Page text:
Margaret Drabble at the TLS:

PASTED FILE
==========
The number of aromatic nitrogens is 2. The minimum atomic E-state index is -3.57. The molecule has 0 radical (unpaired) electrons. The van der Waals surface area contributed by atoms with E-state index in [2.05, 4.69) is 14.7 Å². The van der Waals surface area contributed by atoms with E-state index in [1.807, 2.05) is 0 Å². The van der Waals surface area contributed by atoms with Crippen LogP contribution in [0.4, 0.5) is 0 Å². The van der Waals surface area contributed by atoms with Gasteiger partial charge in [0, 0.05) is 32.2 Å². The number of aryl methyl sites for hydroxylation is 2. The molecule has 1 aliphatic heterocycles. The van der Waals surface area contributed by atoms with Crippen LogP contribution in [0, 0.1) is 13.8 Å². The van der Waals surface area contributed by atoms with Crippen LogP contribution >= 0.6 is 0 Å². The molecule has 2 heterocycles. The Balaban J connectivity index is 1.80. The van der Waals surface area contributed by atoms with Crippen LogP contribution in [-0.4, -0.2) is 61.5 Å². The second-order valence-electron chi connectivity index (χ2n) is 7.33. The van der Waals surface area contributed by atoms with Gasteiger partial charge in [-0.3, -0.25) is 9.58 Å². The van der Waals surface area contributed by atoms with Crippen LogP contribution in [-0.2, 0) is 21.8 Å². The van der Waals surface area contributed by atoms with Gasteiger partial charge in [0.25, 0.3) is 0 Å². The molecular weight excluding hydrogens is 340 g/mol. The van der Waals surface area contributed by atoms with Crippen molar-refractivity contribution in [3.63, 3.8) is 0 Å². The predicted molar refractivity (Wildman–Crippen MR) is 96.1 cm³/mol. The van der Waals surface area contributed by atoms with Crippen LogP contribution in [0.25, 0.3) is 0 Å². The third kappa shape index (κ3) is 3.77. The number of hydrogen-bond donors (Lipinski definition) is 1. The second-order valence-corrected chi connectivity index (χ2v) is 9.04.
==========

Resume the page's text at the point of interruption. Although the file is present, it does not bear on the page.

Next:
Rachel Cusk in her introduction (excerpted in the TLS April 18, 2018) makes a feminist case for Ginzburg’s evolution as a writer, citing Virginia Woolf’s conjectures that conventional structures of thought and expression would have to be “swept away if an authentic female literature were to be born”. She claims that Ginzburg “gives us a new template for the female voice and an idea of what it might sound like”. This is true, in a sense, but only in a sense. Ginzburg was not thinking in terms of templates, or of an authentic female literature. In the essay “He and I”, describing her relationship with her second husband Gabriele Baldini, she joyfully embraces various female stereotypes: she has no sense of direction, she doesn’t know how to drive, she is very untidy, she can’t fold blankets symmetrically. (This last peculiarly arresting trait also surfaces in another essay, not included in this volume, as a confession to her psychoanalyst.) Elsewhere she claims she is hopeless at mathematics, useless in the publishing office, bored in the theatre, doesn’t understand music, and is frightened of her maid. She doesn’t know how to knit, is no good at public speaking, and is not very good at writing for the press. In short, she is thoroughly self-deprecating. But at the same time she is also extraordinarily sure of herself. She says she likes to sing, although she always sings completely out of tune. Like many of the characters in her novels, she repeatedly sings the words of songs that she remembers: “I can repeat words that I love over and over again. I repeat the tune that accompanies them too, in my own yowling fashion, and I experience a kind of happiness as I yowl”.